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Service Honors Pat Nixon's Quiet Strength

June 27, 1993|KEVIN JOHNSON and MARK PLATTE | TIMES STAFF WRITERS

YORBA LINDA — In the shadow of her husband's boyhood home, former First Lady Patricia Ryan Nixon was remembered Saturday by relatives and friends as a woman whose uncommon emotional strength and enduring devotion will mark her place in history.

The hour-long morning funeral service, set on the grassy outdoor amphitheater of the Richard Nixon Library & Birthplace, brought together an extended political family that included former Presidents Gerald R. Ford and Ronald Reagan.

"This is a time for tears, but also a time of smiles and happiness in our hearts," the Rev. Billy Graham said as he opened the service under ashen clouds.

Graham, a close Nixon family friend and confidant, joined Gov. Pete Wilson, Sen. Bob Dole and family friends in eulogies emphasizing Mrs. Nixon's tenderness at home and on the many campaign trails of the "Dick and Pat partnership."

The 372 invited guests sat in silence on white lawn chairs facing the library's reflection pool. They included family, colleagues and opponents who ran against Nixon. Among them was former Sen. George S. McGovern, whom Nixon defeated for the presidency in 1972.

Figures from the Watergate era and the Nixon Administration included Maurice Stans, Charles Colson, Rosemary Woods, H.R. (Bob) Haldeman, Ron Ziegler and Alexander Haig.

Just outside the library grounds, an estimated 200 others gathered on the parking lot to hear the funeral service broadcast from loudspeakers. The onlookers, many of whom were among the 5,000 to attend a public viewing Friday evening, broke into soft applause as luminaries--among them Bob Hope and former Secretary of State Henry Kissinger--arrived by limousine.

Many of the guests took their places more than an hour before the 10 a.m. start, when Graham led former President Nixon and the immediate family to their seats near the former First Lady's rose garden. After seeing the crowd, Nixon drew a handkerchief over his mouth and began to sob.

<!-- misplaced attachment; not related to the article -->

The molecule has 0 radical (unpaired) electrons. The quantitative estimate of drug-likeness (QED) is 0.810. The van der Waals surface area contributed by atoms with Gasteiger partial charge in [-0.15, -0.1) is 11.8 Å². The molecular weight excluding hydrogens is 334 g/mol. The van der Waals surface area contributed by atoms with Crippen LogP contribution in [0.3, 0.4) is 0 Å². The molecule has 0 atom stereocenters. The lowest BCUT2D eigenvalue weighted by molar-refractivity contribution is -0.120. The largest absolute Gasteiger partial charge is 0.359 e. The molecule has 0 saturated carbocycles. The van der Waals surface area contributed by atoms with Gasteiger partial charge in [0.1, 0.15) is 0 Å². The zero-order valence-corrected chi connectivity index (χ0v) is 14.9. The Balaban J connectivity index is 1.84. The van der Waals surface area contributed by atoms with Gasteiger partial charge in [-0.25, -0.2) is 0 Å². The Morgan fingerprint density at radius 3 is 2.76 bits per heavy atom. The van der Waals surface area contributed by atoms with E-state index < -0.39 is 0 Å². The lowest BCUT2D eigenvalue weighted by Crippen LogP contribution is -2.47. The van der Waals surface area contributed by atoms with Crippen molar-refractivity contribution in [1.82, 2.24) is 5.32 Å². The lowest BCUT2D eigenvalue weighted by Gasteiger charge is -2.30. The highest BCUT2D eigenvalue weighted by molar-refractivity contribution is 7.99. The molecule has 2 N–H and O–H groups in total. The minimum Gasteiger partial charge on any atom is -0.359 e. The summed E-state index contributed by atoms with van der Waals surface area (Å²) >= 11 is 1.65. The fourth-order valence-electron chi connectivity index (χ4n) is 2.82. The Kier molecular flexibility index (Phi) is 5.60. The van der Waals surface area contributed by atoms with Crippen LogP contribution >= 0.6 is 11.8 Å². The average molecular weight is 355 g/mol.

The audience then stood quietly as six U.S. Marine honor guards carried Mrs. Nixon's mahogany casket to a white canopy, where a pedestal was decorated with flower arrangements. In the background, the Master Chorale of Orange County performed "My Country 'tis of Thee."

Graham and four eulogists took turns at a podium to praise Mrs. Nixon, who died Tuesday of lung cancer at age 81. The speakers referred to the personal hardships Mrs. Nixon endured in childhood and as wife of a political figure who knew triumph and profound tragedy.

"Few women in public life have suffered as she has suffered and done it with such grace," Graham said. "In all the years I knew her, I never heard her say anything unkind about anyone."

Cynthia Hardin Milligan, close family friend and daughter of President Nixon's Agriculture Secretary Clifford Hardin, said the former First Lady's appetite for adventure helped carry her through difficult times.

"It was that sense of adventure which led her to become half of the Dick and Pat partnership that began in California 53 years ago and brought them to heights of fame, power, turmoil, frustration and peace that few have experienced."

Milligan also spoke of "a woman of substance," who exuded warmth in her family life, where she spent hours playing with her grandchildren. Mrs. Nixon, Milligan said, was a perfect fit for the code name given to her by the Secret Service: "Starlight."

"I came to know and appreciate Mrs. Nixon in her roles as mother, grandmother, wife and friend," she said. "She always created an atmosphere of love and beauty in every Nixon home, including the White House."

Milligan's tribute was preceded by a eulogy from retired Air Force Lt. Gen. James D. (Don) Hughes, who served as a Nixon military aide and accompanied Mrs. Nixon in Venezuela in 1958, when Nixon was vice president and their cars were attacked by anti-American rioters.

During that trip, Hughes told the audience, he was bowled over at Mrs. Nixon's display of courage. He said she was met by an angry mob that had been "whipped into a frenzy," roaring insults and spitting on the motorcade.

"Throughout the ride, I never saw her flinch when the car was hit with various missiles and clubs," Hughes said. "She remained totally composed and that alone made it easier for me and the Secret Service. . . . We left Caracas the next day through a tear gas mist . . . but we left in the Nixon style, with heads up and all flags flying."

Wilson said that as a young Nixon political advance man in 1962, he was introduced to a woman whose fragile physical appearance belied an inner strength that radiated composure on the campaign trail, where Nixon waged an unsuccessful challenge to unseat Gov. Edmund G. (Pat) Brown.

"Pat Nixon was a far bigger draw than the incumbent governor they were running against," Wilson said. "Thousands lined up waiting for her. Children everywhere were drawn to her, whether it was in Africa, California or Moscow. She radiated dignity, quiet strength and wholesome charm."

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